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Published: December 2nd 2015
After leaving Canberra the Snowy Mountains were to be our next adventure. We headed straight for the town of Cooma where we found a great campsite. Here we were allowed to check out whenever we wanted to and there was free internet near reception. We took full advantage of these two things and left very late the next day.
In our tourist information we came across the Yarrangobilly Caves which looked interesting. These were about two hours away from Cooma so we headed there. We passed through the town of Adaminaby where we wanted to withdraw some cash. This proved impossible as, despite choosing to purchase a giant trout sculpture, the residents of the town hadn't found it necessary to invest in an ATM. We drove on, hoping that everywhere would accept cards as we had little cash.
The road got steeper and the trees more stunted and bare as we entered the Snowy Mountains National Park. Soon there was a whole forest of white trees with no leaves on either side of the road. The roadside was red and rocky and the only other colour besides the bright blue of the sky was the almost glowing bright yellow
of the road markings. Every few kilometres were signs indicating the wintry nature of the area: "slippery when frosty" and "chain fitting bay" were the most notable. We came to a sign-post for the Yarrangobilly Caves but decided to leave it until morning. Instead we continued down the highway until we reached Yarrangobilly Village - once a small mining community that even had a post office, now a single, isolated, deserted house at the bend of a river. The road bridged the river on the bend. The only other sign that the area had an inhabited past was a rusting steam engine by the banks of the river.
We pulled up next to the rushing river and parked the van. Our only facilities were a picnic table, a fire pit and a long drop. I tried to use the pit to light a fire but the charcoal was wet and it had started raining. In the end I had to cook our steaks and mealies on the gas stove. After a delicious dinner, only marginally diminished by the plague of flies around us, we took a walk down the river as the sun was going down. We walked as
far as we could taking in the beautiful scenery. Eventually it was too dark, and the swam of flies too thick, to continue, so we turned around. As we turned we saw a small group of kangaroos behind us. A pair of them were boxing... probably fighting over the female behind them. I wouldn't want to be on the receiving end of those fists.
When we returned to the van we started poring over a map of New Zealand as we needed to start planning the next leg of our trip. After a few minutes we looked out and saw that the sky had turned an amazing shade of red and the distant hills looked like they were on fire. We grabbed our cameras and leapt out to take some pictures before the light faded. Afterwards, we came back in the dark and had hot chocolate with marshmallows under a starry sky.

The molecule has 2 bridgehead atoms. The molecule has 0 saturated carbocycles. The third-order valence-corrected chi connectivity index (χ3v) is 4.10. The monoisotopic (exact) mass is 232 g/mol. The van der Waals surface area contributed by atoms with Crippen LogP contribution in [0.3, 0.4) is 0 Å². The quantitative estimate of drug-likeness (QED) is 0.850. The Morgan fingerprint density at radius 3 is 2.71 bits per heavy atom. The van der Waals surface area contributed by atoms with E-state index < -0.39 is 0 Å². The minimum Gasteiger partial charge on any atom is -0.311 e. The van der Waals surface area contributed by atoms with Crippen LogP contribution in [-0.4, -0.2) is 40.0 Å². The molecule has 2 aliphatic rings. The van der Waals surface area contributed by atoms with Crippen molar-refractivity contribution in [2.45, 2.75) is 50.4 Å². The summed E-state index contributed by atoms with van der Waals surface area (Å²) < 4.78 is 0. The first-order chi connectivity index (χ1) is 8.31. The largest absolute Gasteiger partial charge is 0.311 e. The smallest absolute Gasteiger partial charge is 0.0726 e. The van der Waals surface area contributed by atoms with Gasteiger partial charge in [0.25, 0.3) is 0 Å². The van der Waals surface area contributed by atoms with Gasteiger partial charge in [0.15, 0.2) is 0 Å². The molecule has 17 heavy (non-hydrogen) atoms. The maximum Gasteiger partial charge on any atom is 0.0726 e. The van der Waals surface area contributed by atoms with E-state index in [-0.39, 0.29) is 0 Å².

We woke after a fitful night's sleep due to the chilly temperatures. Our cold was soon forgotten though as a hot sun rose over our camp. We headed back to the caves which were six kilometres off the main road, down another bone jolting unsealed road.
The views from this track down steep gullies were impressive.
We arrived at the visitor's centre and found that a special tour was about to start. We rushed inside to pay and then drove down to the cave to join the group who had been waiting a while for us. Our guide was a cheerful stocky woman. She led us down a path, warning us about snakes and telling us about native plants including a rosemary bush with leaves that smelt of curry and a raspberry bush. We reached the dark entrance to the caves and were led down into a completely different world.
Before us were limestone formations jutting down from the roof of the cave. The space was relatively small but included impressive formations such as thin straws and a ribbon of stone. At the back, through a narrow aperture we saw a small pool of still water amidst the rocks. The guide leisurely told us about the formation of the cave's features. We were with quite a rowdy group of "cotton-tops" as my cotton-topped mum would call them. The atmosphere was fun though.
After the tour we had to drive all the way back
around the one way system to get back to the visitor's centre. From there we could then drive to the thermal pool car park. We walked down an extremely steep hill, dreading the climb back up. Out of breath, we reached the pool of beautiful turquoise water from the hot spring and quickly went to get changed. We had a good swim in the warm waters, watched by the cotton-tops. Part way up the tough climb back up the hill we came across a black snake. We froze and it soon slithered off. We breathed a sigh of relief and said, as all Aussies do... "At least it wasn't a brown one!" We got to the top of the hill, completely breathless and collapsed into the van.
We drove back over the Snowy Mountains Highway again. We had had the vain hope of getting to the South Coast that evening but it was too late and we were tired so we stopped for another night in Cooma. I really loved the Snowy Mountains. The scenery was gorgeous and it felt so relaxed. Sadly, we didn't get to see Australia's tallest mountain, Mount Kosciusko which is in the area. I
would love to go back to experience some more.
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